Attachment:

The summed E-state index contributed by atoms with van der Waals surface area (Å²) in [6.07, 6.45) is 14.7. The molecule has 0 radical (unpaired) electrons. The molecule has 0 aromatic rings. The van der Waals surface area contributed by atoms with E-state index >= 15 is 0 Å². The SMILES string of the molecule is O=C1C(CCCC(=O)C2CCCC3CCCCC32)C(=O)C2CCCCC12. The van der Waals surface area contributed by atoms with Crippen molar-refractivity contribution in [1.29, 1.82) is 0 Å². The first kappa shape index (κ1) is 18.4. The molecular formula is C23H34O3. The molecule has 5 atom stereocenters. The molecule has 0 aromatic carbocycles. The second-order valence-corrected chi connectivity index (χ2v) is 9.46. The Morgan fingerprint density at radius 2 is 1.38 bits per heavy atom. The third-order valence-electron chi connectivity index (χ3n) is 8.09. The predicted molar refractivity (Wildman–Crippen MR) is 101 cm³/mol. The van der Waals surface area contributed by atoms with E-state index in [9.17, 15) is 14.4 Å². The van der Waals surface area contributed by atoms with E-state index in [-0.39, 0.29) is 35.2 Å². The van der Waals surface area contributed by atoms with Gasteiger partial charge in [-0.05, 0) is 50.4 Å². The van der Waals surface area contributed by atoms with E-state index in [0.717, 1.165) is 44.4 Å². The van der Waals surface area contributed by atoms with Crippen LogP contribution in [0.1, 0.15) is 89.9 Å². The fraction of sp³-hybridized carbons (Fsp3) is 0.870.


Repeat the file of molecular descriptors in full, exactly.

The summed E-state index contributed by atoms with van der Waals surface area (Å²) in [6.07, 6.45) is 14.7. The molecule has 0 radical (unpaired) electrons. The molecule has 0 aromatic rings. The van der Waals surface area contributed by atoms with E-state index >= 15 is 0 Å². The SMILES string of the molecule is O=C1C(CCCC(=O)C2CCCC3CCCCC32)C(=O)C2CCCCC12. The van der Waals surface area contributed by atoms with Crippen molar-refractivity contribution in [1.29, 1.82) is 0 Å². The first kappa shape index (κ1) is 18.4. The molecular formula is C23H34O3. The molecule has 5 atom stereocenters. The molecule has 0 aromatic carbocycles. The second-order valence-corrected chi connectivity index (χ2v) is 9.46. The Morgan fingerprint density at radius 2 is 1.38 bits per heavy atom. The third-order valence-electron chi connectivity index (χ3n) is 8.09. The predicted molar refractivity (Wildman–Crippen MR) is 101 cm³/mol. The van der Waals surface area contributed by atoms with E-state index in [9.17, 15) is 14.4 Å². The van der Waals surface area contributed by atoms with E-state index in [-0.39, 0.29) is 35.2 Å². The van der Waals surface area contributed by atoms with Gasteiger partial charge in [-0.05, 0) is 50.4 Å². The van der Waals surface area contributed by atoms with E-state index in [0.717, 1.165) is 44.4 Å². The van der Waals surface area contributed by atoms with Crippen LogP contribution in [0.1, 0.15) is 89.9 Å². The fraction of sp³-hybridized carbons (Fsp3) is 0.870.